This portrait of a young girl enjoying Christmas in Greenville, Miss., was taken by Henry Clay Anderson (1911- 1998) and is one of thousands of images by Anderson in the photography collections of the Smithsonian’s National Museum of African American History and Culture. Anderson’s postwar pictures of everyday life in the segregated black community in Greenville, taken from the 1940s through the 1970s, document a wide range of community subjects such as weddings, funerals, formal dances, families, soldiers, high-school portraits, sports events, working professionals, nightclub entertainers, parades and Civil Rights gatherings.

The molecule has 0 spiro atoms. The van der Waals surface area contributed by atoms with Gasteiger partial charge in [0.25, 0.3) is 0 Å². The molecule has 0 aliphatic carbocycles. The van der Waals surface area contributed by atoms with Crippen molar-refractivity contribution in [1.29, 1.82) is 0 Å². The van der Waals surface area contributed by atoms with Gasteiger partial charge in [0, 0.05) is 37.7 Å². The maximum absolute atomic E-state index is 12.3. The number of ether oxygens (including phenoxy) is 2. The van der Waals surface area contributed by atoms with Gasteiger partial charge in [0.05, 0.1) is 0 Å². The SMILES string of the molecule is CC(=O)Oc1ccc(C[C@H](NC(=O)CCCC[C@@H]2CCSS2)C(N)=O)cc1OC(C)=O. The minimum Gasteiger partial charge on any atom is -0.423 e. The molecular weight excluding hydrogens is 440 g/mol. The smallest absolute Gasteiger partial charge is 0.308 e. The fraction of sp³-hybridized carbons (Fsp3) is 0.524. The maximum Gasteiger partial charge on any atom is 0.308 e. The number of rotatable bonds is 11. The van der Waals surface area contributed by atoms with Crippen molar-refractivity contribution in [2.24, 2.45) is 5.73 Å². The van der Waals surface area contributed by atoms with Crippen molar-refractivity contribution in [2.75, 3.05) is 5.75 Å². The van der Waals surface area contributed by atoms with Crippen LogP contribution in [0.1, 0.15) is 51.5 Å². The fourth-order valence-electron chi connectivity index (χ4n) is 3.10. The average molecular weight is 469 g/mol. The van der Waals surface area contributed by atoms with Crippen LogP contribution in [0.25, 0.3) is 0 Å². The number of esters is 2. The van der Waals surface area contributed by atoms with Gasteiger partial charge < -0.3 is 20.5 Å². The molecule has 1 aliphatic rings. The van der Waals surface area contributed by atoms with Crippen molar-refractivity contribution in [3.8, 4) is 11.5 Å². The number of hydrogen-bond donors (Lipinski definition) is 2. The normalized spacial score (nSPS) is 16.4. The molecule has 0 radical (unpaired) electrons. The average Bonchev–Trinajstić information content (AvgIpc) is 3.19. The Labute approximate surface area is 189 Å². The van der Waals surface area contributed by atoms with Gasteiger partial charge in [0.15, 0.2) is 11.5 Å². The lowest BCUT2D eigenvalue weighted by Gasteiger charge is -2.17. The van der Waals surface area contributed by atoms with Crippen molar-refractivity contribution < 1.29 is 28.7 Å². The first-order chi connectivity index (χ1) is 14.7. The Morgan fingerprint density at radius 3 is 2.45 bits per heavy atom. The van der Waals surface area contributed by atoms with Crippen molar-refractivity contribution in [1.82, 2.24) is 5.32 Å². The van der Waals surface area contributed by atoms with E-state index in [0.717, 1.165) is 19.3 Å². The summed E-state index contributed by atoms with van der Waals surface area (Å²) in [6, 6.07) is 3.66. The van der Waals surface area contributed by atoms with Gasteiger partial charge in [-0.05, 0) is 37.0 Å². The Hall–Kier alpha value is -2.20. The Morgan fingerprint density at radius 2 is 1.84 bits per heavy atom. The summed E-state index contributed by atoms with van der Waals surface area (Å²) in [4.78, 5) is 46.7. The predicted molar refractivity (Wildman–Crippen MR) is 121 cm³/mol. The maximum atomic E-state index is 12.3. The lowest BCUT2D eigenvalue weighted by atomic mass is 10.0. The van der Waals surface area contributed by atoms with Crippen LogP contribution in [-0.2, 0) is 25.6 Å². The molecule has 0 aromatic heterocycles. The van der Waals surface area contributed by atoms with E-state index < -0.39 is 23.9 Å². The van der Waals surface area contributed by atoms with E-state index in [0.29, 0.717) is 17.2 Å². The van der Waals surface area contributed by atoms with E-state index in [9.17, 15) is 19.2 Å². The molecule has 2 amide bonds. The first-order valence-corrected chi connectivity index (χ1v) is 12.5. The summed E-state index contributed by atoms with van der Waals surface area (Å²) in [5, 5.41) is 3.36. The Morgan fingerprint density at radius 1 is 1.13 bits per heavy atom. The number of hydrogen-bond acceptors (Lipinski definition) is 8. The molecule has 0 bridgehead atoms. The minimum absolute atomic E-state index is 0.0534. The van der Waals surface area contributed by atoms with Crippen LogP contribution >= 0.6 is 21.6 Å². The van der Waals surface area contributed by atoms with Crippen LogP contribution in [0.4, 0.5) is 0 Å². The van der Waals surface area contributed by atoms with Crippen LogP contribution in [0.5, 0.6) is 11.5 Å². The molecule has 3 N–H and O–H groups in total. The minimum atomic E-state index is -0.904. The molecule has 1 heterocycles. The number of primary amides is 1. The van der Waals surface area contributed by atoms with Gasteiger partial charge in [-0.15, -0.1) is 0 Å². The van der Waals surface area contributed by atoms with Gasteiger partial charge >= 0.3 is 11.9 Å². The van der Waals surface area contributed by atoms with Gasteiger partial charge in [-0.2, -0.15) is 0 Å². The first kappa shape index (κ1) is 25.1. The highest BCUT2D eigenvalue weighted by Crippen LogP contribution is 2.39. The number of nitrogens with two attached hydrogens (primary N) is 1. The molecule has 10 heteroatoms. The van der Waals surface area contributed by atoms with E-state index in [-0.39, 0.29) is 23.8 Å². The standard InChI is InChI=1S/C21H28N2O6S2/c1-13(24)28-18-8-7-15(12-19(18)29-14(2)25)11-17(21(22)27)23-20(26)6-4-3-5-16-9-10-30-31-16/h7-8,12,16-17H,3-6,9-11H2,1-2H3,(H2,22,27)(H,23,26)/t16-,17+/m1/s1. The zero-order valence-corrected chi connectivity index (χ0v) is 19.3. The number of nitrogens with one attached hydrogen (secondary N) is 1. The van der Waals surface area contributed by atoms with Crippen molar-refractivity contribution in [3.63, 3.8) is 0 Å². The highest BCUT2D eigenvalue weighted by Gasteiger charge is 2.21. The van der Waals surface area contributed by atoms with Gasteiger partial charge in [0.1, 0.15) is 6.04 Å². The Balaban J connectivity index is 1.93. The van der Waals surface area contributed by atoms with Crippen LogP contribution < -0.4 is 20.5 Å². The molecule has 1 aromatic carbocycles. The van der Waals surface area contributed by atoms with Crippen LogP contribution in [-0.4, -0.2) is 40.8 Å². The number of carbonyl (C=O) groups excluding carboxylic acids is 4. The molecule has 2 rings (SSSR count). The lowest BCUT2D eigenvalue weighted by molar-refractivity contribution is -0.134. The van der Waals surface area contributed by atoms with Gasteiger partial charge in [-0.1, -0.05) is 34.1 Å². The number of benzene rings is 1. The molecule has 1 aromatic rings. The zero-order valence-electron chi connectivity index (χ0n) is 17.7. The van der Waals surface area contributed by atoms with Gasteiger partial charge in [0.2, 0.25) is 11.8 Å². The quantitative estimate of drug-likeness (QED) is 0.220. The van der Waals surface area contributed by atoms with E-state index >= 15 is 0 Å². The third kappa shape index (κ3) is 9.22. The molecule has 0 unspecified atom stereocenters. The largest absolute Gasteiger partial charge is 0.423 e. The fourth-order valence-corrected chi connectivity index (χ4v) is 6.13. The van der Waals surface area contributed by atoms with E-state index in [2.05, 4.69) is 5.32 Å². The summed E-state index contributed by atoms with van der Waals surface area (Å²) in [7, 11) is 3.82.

In 2007, Shawn Wilson and Charles Schwartz published Separate But Equal: The Mississippi Photographs of Henry Clay Anderson, a book that highlighted Anderson’s work and unveiled his remarkable perspective into African-American life. An exhibit of Anderson’s photographs in New York City that same year portrayed his photographs as documenting “a virtually ignored chapter in African-American history, that of the proud, dignified community of middle-class African-Americans that existed throughout the South during the Civil Rights Movement. They intimately portray a community of black Southerners who considered themselves first-class citizens despite living in a deeply hostile America.”